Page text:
On a recent trip to Germany, I discovered what a country that has invested in and incorporated renewable energy into day-to-day life, really looks like. Having never been to Europe, I was amazed at the advances Germany has made in renewable energy and sustainable development compared to home, and how apparent it was everywhere we went that they are committed to finding a better way of supplying energy.
After reading more, it’s clear Germany is undergoing a serious energy transition, or the Energiewende. These are some of my observations.
We decided to rent a car while on our trip so we could drive into smaller villages and see parts of Germany we might not have otherwise. The first thing you notice when you get out on the open road is all of the wind turbines. They are everywhere. They tower over vast areas of land, over farms, over neighborhoods, and in between mountains. It’s almost like the gigantic turbines have been planted as crops themselves. In fact, they are referred to as wind farms. They all stand perfectly erect, facing very purposeful directions, rotating in sync. Or not. But never operate without complete coordination among the group. They’re ominous in a way, but provide an extremely clean, renewable source of energy that obviously has been encouraged and is seen as an asset. I’ve always known the US had some degree of wind power, but what shocked me was finding out that wind makes up about 13% of Germany’s total electric generation. Germany has more than double the amount of wind power, but the US has a larger wind turbine footprint. Pretty incredible stats for a pretty incredible sight.
And it’s not all the government making it happen. Individual people can invest in private wind farms and many small to medium enterprises are thriving because of wind power.
Solar panels had a similar shocking effect on me. Just like wind power, I’ve always known that solar is on the rise in the US, but still is not a common item. Not in Germany. Or so it seems. We took a long train ride into Amsterdam one day. The route of the train passed through many small villages in Northwest Germany and into Holland. I couldn’t keep count of how many houses we passed with solar panels on them or in the yards. Not entire solar farms necessarily, but sometimes 3, 4, or even 5 panels. Enough to get the job done in these tiny, cottage-style homes.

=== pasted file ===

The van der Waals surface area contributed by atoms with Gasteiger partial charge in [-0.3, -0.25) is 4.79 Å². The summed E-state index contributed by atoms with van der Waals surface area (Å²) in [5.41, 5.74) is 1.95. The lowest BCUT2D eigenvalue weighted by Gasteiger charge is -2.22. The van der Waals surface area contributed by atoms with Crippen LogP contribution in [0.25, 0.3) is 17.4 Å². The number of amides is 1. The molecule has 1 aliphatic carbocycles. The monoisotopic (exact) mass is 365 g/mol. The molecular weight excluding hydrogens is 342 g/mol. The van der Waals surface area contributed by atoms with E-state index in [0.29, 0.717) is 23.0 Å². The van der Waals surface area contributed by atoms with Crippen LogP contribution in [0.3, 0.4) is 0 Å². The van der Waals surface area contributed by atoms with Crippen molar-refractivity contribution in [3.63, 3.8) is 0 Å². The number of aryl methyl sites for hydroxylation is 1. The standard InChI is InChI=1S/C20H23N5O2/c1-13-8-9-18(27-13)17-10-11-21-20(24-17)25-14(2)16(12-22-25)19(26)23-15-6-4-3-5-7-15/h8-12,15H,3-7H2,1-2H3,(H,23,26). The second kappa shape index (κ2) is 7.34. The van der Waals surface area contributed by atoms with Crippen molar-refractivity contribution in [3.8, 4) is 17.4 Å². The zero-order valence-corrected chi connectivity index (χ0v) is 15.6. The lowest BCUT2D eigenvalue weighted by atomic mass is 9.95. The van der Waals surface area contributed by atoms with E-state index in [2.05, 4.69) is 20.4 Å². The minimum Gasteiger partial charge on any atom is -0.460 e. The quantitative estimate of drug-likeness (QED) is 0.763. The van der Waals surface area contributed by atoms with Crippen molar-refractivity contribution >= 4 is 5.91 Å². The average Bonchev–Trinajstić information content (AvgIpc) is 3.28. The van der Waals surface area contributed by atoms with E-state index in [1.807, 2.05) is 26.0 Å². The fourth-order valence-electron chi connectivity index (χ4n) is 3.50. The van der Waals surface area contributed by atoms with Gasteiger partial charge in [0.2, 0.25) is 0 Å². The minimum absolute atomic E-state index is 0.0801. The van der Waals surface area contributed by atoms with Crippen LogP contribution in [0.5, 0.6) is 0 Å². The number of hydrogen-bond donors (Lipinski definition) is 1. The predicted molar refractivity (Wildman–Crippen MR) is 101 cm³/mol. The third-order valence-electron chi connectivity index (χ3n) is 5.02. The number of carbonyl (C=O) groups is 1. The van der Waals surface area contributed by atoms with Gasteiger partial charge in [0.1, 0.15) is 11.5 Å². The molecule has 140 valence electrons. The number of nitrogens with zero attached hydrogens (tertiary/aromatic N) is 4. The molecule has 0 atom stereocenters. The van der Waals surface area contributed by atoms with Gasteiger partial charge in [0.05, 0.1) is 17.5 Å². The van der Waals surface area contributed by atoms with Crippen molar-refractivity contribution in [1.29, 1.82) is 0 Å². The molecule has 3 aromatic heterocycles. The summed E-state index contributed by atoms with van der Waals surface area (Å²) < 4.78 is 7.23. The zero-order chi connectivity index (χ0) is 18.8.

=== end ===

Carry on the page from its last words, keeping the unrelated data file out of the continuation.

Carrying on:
It turns out, Germany is ranked third in solar power production in the world. One position above the US. It’s estimated that through a battery system, residents can get up to 75% of their annual energy needs from solar panels. I’d take those savings.
This one isn’t as relevant to German home life as wind or solar power, but it’s just as apparent and a part of day-to-day life as the others. There are so many ways to get where you’re going that doesn’t involve a car! First off, many of the popular tourist destinations we visited were very walkable. I think we averaged walking something like 8 to 12 miles per day. Because we could! The city designs and desirable destinations are all so accessible and walking-friendly. We biked, too. The amount of bike trails that can take you from city to city or site to site is awesome and honestly hard to come by at home. Want to go somewhere that you can’t walk or bike to? There are trains that take you everywhere! Never mind they’re often crowded and confusing to figure out. They’re super convenient! In these larger cities (and even sometimes smaller), there are so many opportunities for travel that don’t include getting into a car and emitting greenhouse gases, it’s hard not to take advantage of Germany’s alternative transportation and feel like you’re contributing in a great way to Germany’s sustainability goals.
What do all of these things have in common? The people make it happen. Wind farms? Check. Residential solar panels and batteries? Check. Transportation transformation? All about the people. As of 2013, almost half of all renewable energy was citizen-owned. And about 20 million Germans lived in 100% renewable energy regions.
Germany has a lot to be proud of in the advancements they’ve made in renewable energy and sustainability. With a little help and motivation, and a nudge from favorable public policy here and there, I think the US could do the same.
All in all, it seems like my home country might have a thing or two to learn from Germany about renewable energy. Where should I go next?